"There is no contradiction in the fact that for a Mahayanist, Hinayana is an obstacle to full enlightenment, but for one in the Hinayana lineage, it is a method for full enlightenment." sNgags rim chen mo in TANTRA IN TIBET, trans by J. Hopkins p 103.


Very strange statement.

He's attempting to differentiate between sammāsambodhi and sāvakabodhi.
Nyana
 
Posts: 2229
Joined: Tue Apr 27, 2010 11:56 am

Re: Is mahayana Buddism?

Postby tiltbillings » Sat Aug 18, 2012 11:30 pm

Ñāṇa wrote:
suttametta wrote:
tiltbillings wrote:
    "There is no contradiction in the fact that for a Mahayanist, Hinayana is an obstacle to full enlightenment, but for one in the Hinayana lineage, it is a method for full enlightenment." sNgags rim chen mo in TANTRA IN TIBET, trans by J. Hopkins p 103.


Very strange statement.

He's attempting to differentiate between sammāsambodhi and sāvakabodhi.
That is not how I would read it.
This being is bound to samsara, kamma is his means for going beyond.
SN I, 38.

Ar scáth a chéile a mhaireas na daoine.
People live in one another’s shelter.

"We eat cold eels and think distant thoughts." -- Jack Johnson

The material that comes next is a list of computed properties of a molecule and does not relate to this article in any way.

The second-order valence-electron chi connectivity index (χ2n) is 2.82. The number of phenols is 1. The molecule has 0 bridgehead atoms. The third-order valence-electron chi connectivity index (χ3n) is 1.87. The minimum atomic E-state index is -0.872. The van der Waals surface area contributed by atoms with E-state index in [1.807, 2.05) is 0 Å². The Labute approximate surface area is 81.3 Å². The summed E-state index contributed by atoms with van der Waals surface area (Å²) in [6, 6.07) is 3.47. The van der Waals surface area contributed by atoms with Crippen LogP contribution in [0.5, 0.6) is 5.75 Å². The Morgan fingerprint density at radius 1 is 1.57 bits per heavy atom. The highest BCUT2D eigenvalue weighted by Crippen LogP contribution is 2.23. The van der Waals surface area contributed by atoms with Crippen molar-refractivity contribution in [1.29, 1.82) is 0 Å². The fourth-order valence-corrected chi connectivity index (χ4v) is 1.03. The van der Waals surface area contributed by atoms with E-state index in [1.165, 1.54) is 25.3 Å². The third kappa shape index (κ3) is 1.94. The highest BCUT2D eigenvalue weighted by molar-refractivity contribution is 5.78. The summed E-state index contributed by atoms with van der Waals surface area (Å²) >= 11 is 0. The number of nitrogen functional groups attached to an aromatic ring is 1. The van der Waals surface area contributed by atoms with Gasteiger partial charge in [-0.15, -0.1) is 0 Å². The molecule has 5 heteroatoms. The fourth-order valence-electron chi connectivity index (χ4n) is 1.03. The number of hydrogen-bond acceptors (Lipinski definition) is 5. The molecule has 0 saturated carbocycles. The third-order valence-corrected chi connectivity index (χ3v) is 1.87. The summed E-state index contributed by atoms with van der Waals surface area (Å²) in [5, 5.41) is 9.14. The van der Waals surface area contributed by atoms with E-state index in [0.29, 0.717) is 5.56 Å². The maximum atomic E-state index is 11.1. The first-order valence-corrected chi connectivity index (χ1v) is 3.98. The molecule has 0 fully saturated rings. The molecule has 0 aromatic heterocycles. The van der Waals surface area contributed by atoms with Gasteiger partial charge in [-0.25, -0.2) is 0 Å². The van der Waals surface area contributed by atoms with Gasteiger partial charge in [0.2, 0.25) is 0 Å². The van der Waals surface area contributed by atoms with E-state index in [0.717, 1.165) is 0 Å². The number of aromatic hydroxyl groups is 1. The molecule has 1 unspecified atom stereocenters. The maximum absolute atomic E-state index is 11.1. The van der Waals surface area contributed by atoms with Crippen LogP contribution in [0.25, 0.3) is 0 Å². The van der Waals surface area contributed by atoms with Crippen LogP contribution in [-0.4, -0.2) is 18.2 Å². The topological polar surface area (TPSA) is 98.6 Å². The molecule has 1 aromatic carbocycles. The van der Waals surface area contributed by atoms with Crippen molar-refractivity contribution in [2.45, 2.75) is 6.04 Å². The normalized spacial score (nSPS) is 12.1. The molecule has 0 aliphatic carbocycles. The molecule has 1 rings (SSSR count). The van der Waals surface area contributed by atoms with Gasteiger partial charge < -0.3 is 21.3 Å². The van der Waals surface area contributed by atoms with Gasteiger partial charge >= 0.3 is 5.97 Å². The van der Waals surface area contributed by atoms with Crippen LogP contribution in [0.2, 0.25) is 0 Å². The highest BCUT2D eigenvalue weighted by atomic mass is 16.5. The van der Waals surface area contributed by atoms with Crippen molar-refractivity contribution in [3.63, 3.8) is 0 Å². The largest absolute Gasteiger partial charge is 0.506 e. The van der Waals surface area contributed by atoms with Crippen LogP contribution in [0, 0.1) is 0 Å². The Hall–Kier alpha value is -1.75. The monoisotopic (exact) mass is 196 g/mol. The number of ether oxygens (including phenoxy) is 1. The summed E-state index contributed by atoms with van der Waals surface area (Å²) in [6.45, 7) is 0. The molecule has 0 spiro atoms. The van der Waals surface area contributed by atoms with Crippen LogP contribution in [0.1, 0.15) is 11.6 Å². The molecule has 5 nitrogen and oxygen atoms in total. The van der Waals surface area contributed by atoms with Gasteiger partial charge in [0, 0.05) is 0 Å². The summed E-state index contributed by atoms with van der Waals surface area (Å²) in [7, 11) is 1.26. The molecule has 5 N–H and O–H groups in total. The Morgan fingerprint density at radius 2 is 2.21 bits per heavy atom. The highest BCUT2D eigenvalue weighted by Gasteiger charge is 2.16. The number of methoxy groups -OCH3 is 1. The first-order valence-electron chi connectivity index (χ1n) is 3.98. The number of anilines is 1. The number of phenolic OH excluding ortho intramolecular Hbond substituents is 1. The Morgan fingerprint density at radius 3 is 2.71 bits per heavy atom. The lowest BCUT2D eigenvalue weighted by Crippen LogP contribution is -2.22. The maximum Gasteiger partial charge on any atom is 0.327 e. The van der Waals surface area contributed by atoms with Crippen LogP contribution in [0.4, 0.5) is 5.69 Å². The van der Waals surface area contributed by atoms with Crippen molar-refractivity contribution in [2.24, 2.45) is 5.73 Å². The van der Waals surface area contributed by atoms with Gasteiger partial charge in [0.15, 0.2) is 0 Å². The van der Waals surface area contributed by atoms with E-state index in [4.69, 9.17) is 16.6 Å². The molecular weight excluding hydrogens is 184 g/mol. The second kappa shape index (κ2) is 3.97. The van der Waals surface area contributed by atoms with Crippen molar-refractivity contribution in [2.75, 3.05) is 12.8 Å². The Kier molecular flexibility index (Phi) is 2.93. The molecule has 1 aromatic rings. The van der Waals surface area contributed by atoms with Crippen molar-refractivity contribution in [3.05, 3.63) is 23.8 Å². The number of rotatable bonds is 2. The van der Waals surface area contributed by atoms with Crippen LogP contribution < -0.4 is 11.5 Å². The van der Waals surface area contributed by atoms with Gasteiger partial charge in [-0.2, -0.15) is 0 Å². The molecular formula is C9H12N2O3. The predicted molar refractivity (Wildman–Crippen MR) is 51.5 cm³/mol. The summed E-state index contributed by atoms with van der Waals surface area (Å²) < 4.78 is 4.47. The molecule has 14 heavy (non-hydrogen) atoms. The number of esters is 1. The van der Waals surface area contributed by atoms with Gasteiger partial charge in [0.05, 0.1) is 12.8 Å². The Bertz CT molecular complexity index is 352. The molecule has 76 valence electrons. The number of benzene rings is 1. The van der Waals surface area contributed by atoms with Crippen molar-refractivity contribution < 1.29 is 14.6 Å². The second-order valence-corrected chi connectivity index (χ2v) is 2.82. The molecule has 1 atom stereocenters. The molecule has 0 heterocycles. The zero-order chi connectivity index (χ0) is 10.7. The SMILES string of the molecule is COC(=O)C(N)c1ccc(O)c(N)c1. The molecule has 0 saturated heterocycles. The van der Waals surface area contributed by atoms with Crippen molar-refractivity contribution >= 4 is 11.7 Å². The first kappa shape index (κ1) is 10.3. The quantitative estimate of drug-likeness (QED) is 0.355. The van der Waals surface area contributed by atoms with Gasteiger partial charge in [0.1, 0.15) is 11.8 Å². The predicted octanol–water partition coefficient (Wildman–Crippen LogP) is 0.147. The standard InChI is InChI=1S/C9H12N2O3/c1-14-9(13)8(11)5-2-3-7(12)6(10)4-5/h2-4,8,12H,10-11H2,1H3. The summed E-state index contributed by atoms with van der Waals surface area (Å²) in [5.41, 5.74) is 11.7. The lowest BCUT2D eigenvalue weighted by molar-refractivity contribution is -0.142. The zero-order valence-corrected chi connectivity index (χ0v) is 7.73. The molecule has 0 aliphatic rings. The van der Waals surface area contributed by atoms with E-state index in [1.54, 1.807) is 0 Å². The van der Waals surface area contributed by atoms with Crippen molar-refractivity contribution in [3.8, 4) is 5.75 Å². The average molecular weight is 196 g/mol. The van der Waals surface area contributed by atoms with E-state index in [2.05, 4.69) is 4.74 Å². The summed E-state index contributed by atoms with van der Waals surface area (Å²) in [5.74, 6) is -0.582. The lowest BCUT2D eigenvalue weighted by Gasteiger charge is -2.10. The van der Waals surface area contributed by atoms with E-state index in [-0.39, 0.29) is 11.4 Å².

User avatar
tiltbillings
 
Posts: 19194
Joined: Wed Dec 31, 2008 9:25 am

Re: Is mahayana Buddism?

Postby Nyana » Sun Aug 19, 2012 5:16 am

tiltbillings wrote:That is now how I would read it.

I'm guessing that you meant to say "not" instead of "now"?

Anyway, I should have read the entire passage in context. Je Tsongkhapa is referring to aspiration, hence although a hīnayāna aspiration will benefit oneself and leads to happiness, it is still an obstacle for a boddhisattva. The larger context is that he is trying to correlate the three vehicle notion with the one vehicle notion (ekayāna) where all paths eventually lead to buddhahood.
Nyana
 
Posts: 2229
Joined: Tue Apr 27, 2010 11:56 am

Re: Is mahayana Buddism?

Postby suttametta » Sun Aug 19, 2012 1:24 pm

Ñāṇa wrote:
tiltbillings wrote:That is now how I would read it.

I'm guessing that you meant to say "not" instead of "now"?

Anyway, I should have read the entire passage in context. Je Tsongkhapa is referring to aspiration, hence although a hīnayāna aspiration will benefit oneself and leads to happiness, it is still an obstacle for a boddhisattva. The larger context is that he is trying to correlate the three vehicle notion with the one vehicle notion (ekayāna) where all paths eventually lead to buddhahood.